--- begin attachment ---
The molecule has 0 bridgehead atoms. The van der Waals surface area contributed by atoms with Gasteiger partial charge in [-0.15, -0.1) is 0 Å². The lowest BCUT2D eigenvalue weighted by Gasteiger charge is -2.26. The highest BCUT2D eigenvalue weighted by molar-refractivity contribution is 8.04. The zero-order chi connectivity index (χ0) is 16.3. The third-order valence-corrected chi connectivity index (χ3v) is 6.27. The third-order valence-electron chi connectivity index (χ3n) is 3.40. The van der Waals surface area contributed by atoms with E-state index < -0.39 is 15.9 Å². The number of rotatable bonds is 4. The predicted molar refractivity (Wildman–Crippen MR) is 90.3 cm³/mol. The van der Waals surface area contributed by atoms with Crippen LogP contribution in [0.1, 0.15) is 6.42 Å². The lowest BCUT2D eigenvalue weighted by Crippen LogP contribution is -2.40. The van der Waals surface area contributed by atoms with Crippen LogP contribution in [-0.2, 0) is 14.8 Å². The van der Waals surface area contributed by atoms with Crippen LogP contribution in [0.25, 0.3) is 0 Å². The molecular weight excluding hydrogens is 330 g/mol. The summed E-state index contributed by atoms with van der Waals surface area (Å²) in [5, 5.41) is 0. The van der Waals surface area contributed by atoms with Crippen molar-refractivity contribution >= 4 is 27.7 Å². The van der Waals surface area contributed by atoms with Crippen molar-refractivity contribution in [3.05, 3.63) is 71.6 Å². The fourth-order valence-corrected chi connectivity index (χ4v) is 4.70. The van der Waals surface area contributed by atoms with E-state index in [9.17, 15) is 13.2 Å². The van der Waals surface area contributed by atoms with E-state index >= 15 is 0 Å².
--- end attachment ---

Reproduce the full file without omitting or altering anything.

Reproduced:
The molecule has 0 bridgehead atoms. The van der Waals surface area contributed by atoms with Gasteiger partial charge in [-0.15, -0.1) is 0 Å². The lowest BCUT2D eigenvalue weighted by Gasteiger charge is -2.26. The highest BCUT2D eigenvalue weighted by molar-refractivity contribution is 8.04. The zero-order chi connectivity index (χ0) is 16.3. The third-order valence-corrected chi connectivity index (χ3v) is 6.27. The third-order valence-electron chi connectivity index (χ3n) is 3.40. The van der Waals surface area contributed by atoms with E-state index < -0.39 is 15.9 Å². The number of rotatable bonds is 4. The predicted molar refractivity (Wildman–Crippen MR) is 90.3 cm³/mol. The van der Waals surface area contributed by atoms with Crippen LogP contribution in [0.1, 0.15) is 6.42 Å². The lowest BCUT2D eigenvalue weighted by Crippen LogP contribution is -2.40. The van der Waals surface area contributed by atoms with Crippen LogP contribution in [-0.2, 0) is 14.8 Å². The van der Waals surface area contributed by atoms with Crippen LogP contribution in [0.25, 0.3) is 0 Å². The molecular weight excluding hydrogens is 330 g/mol. The summed E-state index contributed by atoms with van der Waals surface area (Å²) in [5, 5.41) is 0. The van der Waals surface area contributed by atoms with Crippen molar-refractivity contribution >= 4 is 27.7 Å². The van der Waals surface area contributed by atoms with Crippen molar-refractivity contribution in [3.05, 3.63) is 71.6 Å². The fourth-order valence-corrected chi connectivity index (χ4v) is 4.70. The van der Waals surface area contributed by atoms with E-state index in [9.17, 15) is 13.2 Å². The van der Waals surface area contributed by atoms with E-state index >= 15 is 0 Å².